|Fuel Type||Hybrid (Electric + Petrol)|
|Power and Torque||212 bhp & 315 Nm|
Honda’s luxury saloon is back and is better than ever before, offering loads of comfort, Honda’s peace of mind ownership experience, long list of standard features and impressive build quality. Since it now comes with that extra pinch of frugality thanks to the hybrid system, which makes it even more alluring.
The Accord Hybrid is Honda India’s first full-fat premium offering in years. It is also the brand’s maiden attempt at giving an eco-friendly alternative to the diesel brigade from the Germans. That being said, it mainly rivals the Toyota Camry Hybrid which has been bit of a lone ranger in the Indian market for quite some time. Now Honda, as we know, has bet a lot on hybrid technology. The latter in fact is part of Honda’s modern DNA and can be seen in several models globally. For the Indian market, Honda decided to introduce its latest hybrid tech with the ninth-gen Accord. We took it out for a quick spin to tell you if going green has helped its cause.
Unarguably the best piece of design on the whole car are those sharply creased and beautifully detailed full LED headlights. The 18-inch wheels, too, are brilliant to look at. The rear-end though looks rather tamed, despite the sharply sculpted bumper and the broad LED taillights. Overall, the Accord Hybrid is big, aesthetically well-rounded and there is no denying it looks sedately premium, even in the company of posh European rivals.
It’s an open secret that Japanese cars aren’t particularly high on cabin luxury and feel good factor. Even the most high-end of Toyotas and Hondas tend to feel plasticky at places and lack that general sense of opulence. The Accord Hybrid however begs to differ. For starters, the button-laden and frankly old-school looking dashboard of the previous gen model has made way for this much more luxurious unit. The design highlights in here include the chunky four-spoke steering wheel and the instrument panel which has been integrated seamlessly into the 7.7-inch multi-information display (i-MID) positioned centrally on the dash. Beneath it you will find a 7-inch touchscreen audio system. All in all, not only is the dashboard made up of far higher quality materials than before, it has also got a nice, simple layout of controls and buttons that’s easy on the eye.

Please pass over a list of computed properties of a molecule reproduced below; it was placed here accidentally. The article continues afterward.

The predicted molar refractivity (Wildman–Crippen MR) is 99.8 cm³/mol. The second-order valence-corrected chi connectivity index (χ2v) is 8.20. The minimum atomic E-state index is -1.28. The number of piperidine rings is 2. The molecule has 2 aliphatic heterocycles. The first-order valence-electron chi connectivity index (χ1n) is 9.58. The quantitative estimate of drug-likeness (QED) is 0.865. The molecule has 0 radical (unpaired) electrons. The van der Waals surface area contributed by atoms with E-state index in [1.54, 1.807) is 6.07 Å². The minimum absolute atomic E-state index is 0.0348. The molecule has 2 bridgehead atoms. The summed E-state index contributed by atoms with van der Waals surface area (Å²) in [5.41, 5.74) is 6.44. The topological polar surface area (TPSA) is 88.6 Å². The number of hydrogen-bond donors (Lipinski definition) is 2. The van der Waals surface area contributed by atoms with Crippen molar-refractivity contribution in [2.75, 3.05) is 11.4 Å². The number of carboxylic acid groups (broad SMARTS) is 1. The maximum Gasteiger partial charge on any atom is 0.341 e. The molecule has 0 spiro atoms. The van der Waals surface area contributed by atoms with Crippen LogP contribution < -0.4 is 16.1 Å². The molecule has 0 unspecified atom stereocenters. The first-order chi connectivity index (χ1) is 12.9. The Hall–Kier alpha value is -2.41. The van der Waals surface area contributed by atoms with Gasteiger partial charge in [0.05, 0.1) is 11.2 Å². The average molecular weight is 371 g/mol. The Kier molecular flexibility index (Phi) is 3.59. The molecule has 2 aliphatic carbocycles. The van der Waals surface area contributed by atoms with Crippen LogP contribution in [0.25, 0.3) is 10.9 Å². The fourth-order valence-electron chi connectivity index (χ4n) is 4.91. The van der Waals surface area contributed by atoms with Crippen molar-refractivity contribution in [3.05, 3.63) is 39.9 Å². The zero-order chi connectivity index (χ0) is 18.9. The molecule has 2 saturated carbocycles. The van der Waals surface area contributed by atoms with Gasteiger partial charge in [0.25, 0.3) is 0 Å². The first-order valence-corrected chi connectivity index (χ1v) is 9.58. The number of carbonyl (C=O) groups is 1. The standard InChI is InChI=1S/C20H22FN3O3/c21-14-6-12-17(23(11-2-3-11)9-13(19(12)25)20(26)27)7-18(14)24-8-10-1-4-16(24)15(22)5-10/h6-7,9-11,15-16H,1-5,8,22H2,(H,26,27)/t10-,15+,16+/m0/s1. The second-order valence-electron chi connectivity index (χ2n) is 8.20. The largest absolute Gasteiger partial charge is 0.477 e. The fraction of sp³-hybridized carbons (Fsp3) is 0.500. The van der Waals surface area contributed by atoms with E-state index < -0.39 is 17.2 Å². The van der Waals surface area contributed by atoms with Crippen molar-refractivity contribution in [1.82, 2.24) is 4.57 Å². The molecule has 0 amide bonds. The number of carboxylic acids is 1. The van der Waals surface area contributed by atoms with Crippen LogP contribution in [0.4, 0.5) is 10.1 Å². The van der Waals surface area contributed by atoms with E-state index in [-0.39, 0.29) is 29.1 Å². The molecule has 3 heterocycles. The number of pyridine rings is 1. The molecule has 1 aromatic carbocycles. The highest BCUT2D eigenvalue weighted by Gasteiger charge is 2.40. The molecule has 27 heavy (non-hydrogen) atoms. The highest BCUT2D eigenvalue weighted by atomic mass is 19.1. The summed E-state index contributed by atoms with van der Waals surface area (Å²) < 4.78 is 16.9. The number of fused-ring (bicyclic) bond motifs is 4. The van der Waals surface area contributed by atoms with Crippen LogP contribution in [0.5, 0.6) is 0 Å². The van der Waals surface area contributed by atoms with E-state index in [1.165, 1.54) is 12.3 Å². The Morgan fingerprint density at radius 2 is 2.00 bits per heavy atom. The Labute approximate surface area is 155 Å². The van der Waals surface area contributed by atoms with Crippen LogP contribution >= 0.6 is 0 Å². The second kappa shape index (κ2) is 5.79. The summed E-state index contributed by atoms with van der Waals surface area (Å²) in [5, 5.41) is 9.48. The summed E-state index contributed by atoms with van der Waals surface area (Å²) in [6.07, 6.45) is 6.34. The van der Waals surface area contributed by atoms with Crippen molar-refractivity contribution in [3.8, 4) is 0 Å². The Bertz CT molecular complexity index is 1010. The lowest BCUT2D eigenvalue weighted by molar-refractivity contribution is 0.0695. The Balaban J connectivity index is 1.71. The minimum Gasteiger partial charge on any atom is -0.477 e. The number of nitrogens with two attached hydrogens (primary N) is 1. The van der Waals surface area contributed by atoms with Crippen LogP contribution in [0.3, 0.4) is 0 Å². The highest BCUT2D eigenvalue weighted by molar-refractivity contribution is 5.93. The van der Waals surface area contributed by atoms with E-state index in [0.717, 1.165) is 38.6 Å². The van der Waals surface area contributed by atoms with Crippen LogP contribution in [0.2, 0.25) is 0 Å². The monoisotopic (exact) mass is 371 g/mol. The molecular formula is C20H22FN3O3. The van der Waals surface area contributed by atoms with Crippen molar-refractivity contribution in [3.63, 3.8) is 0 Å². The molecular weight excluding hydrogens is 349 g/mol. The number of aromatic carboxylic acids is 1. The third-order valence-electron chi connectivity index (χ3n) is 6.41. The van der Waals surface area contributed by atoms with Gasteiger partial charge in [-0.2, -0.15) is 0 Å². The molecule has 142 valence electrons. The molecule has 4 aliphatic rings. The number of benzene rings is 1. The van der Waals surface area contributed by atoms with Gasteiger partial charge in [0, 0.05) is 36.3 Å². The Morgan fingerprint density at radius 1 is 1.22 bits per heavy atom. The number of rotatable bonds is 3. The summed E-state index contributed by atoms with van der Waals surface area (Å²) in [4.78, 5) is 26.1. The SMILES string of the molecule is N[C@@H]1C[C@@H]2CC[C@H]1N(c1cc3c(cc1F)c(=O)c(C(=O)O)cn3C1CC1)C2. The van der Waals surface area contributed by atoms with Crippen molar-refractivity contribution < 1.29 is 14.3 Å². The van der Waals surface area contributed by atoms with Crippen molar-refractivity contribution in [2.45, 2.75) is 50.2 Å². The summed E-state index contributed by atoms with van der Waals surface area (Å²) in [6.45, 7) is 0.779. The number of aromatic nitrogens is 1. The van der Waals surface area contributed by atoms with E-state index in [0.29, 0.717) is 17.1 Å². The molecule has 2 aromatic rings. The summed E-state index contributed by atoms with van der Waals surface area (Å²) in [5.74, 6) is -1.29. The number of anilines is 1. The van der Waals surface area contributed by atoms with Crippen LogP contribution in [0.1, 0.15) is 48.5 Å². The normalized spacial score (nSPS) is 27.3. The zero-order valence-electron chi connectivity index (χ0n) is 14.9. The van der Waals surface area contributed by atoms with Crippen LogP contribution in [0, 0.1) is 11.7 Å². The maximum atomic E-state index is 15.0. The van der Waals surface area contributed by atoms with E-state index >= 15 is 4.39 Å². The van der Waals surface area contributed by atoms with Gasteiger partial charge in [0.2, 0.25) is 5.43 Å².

Let’s face it, majority of Accord buyers purely look for the levels of space and comfort the car has to offer. It comes as no surprise, then, that this new model leaves a mighty good impression when you set yourself into the seats. The cabin space is massive. When guys over at Honda say it’s spacious, they really mean it. The front seats are snug and supportive and foot well is generous as well. That said, it’s in the back where the Accord really shines. The rear seat itself is massive and set low and because of the fairly large interior, there is loads of legroom and headroom; so much so that head and leg room won’t be a worry for even six footers. What might be worrying though is the boot space; at 424 litres it doesn’t do justice to the sheer size of the car although that’s down to the battery and the electric components eating into the boot volume.
The Accord Hybrid features not one but two sources of propulsion. One is the 2-litre,i-VTEC 4-cylinder engine and the other one is a dual electric motor set-up. All combine to deliver a peak power output of 215bhp and 315Nm of torque right from the word go. Honda calls its hybrid system as the Intelligent Multi-Mode Drive (i-MMD). Now this system works in three different modes - EV Drive, Hybrid Drive and Engine Drive. Under regular conditions, the Accord runs in Hybrid Drive mode, in which the petrol engine operates as a generator to charge up the batteries. However, the car can run on pure electric mode in stop-start traffic, slow speed cruising or when braking. All this while, the petrol is decoupled from the drivetrain to reduce friction. In full EV mode, one of the two electric motors alone powers the front wheels as the petrol motor (decoupled from the drivetrain) powers the electric generator which in turn charges up the battery pack. This allows the petrol motor-generator combo to supplement the battery by offering more electrical power to the propulsion motor. This rather complicated type of propulsion system can be found in most series hybrid models.